The cats were quite the hit. One fellow especially enjoyed hearing the story about the poor per diem worker who didn't realize that there were two cats.

Once things calmed down and the poll workers left, I was able to coax the cats into the building in which they are stationed on "rodent abatement" duties. A pocketful of cat snacks works wonders when one is trying to bribe two kittehs.

Tuesday, March 17, 2015

The Solemn Feast of St Patrick

Today marks the most solemn Feast of St Patrick. Today, I will be performing my religious devotions, among which are telling the beads beers... one pint of beer for each Ave, and after ten, a shot of Tullamore Dew for a Paternoster. Religious fervor is very hard on the liver, doncha know.

Because I will be occupied by my devotions all day, I figured I'd post a video of the Dubliners singing The Rocky Road to Dublin

Back in January, I posted a video of the Dropkick Murphys performing a rendition of the song. As I wrote back then, the song is pretty much 19th Century punk. Here's hoping that the road to Yonkers isn't so rocky tonight, unless by rocky we mean Rocky Sullivan's.

Lá Fhéile Pádraig Sona Daoibh, my dears!

Monday, March 16, 2015

Wings of Waning Winter

Winter is certainly on the wane her in Bastardland. Besides the annual ritual of shoveling snow while wearing gym shorts, the local wildlife is coming out of its winter torpor. One of the most unusual sights of this time of year is seeing insects crawling on the snow. In this vicinity, the stoneflies, specifically the Taeniopterygidae are the first insects to emerge at winter's end. I was able to snap a decent picture of an individual, probably Taeniopteryx nivalis, resting on the end of a pruned branch of one of our onsite apple trees:

From what I've read, stoneflies, which have an aquatic larval stage, are sensitive to pollution. Either the local "flies" have evolved a high tolerance for the waters of the New York metro area, or the onsite body of water is a lot cleaner than I had supposed. I hope it's the latter, just in case I ever trip and fall into the drink.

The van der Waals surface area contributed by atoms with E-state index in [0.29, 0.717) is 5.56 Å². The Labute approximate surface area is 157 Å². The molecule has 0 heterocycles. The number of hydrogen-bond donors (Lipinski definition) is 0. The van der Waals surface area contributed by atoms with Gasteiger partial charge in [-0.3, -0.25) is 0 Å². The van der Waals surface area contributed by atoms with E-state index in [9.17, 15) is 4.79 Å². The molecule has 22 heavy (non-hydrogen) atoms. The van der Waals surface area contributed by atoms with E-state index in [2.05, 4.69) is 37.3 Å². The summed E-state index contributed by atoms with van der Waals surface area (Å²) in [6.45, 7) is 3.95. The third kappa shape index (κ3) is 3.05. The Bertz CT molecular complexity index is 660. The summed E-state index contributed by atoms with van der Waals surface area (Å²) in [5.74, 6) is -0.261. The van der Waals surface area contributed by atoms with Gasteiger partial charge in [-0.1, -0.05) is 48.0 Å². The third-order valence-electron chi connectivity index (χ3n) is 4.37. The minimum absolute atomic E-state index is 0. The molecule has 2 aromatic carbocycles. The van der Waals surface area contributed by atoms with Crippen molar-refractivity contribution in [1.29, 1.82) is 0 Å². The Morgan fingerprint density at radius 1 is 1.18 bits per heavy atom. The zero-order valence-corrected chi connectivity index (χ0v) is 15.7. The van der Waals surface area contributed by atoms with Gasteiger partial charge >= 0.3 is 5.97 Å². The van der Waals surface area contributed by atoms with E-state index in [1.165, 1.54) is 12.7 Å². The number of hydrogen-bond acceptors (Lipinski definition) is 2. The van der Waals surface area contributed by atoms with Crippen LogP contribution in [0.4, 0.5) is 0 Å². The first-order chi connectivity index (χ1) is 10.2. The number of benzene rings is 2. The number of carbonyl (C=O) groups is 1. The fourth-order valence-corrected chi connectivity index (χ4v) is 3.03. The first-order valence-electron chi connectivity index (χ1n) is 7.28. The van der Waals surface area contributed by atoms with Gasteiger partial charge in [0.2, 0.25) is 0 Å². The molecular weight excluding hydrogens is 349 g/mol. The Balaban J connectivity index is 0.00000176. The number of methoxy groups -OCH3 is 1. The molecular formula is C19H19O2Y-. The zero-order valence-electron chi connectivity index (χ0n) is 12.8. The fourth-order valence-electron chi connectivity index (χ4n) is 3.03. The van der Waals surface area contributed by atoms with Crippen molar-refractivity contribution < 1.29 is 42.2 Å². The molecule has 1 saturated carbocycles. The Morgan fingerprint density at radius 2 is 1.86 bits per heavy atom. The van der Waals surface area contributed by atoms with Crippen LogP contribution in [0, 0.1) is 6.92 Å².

Sunday, March 15, 2015

Recap of Mom's Visit

Mom left my place this morning in order to visit one of my aunts on Long Island. I'd have liked to have joined her, but I had to go to work tonight. She's on the fence about whether she'll return to the City of Y______ on Tuesday or go straight back to Virginia.

Before she left, one of her neighbors, who has never visited New York City, admonished her to "be careful". This amused mom to no end because she is a New York City (specifically a Bronx) girl, and she knows that New York is one of the safest large cities in the U.S., indeed the world. I can imagine how freaked out her neighbor will be when mom mentions that she took a subway ride down from the Bronx to midtown Manhattan. Both she and I can't figure out why so many people have such a distorted view of New York City.

I took mom to work on Friday so she was able to meet three of my two-legged co-workers and Fred and Ginger. She immediately took a liking to all of my co-workers, bipedal and quadrupedal. While onsite, we met two women from Colorado, and I gave them an impromptu tour of the vicinity. One of the women is studying Waldorf pedagogy in New Jersey. I told her that we ran some craft-oriented events which she should check out from a "Waldorf" perspective. I didn't tell her that everything I knew about Waldorf pedagogy can be attributed to the fact that I am a huge Nena fan, but I realize that the lovely Nena Kerner started a Sudbury school, not a Waldorf school. I don't know why I conflated the two... my mind gets kinda fuzzy when I think about Nena Kerner. Whenever I take someone to work when the site is closed, I run into lovely people I take on the unofficial tour- it never fails.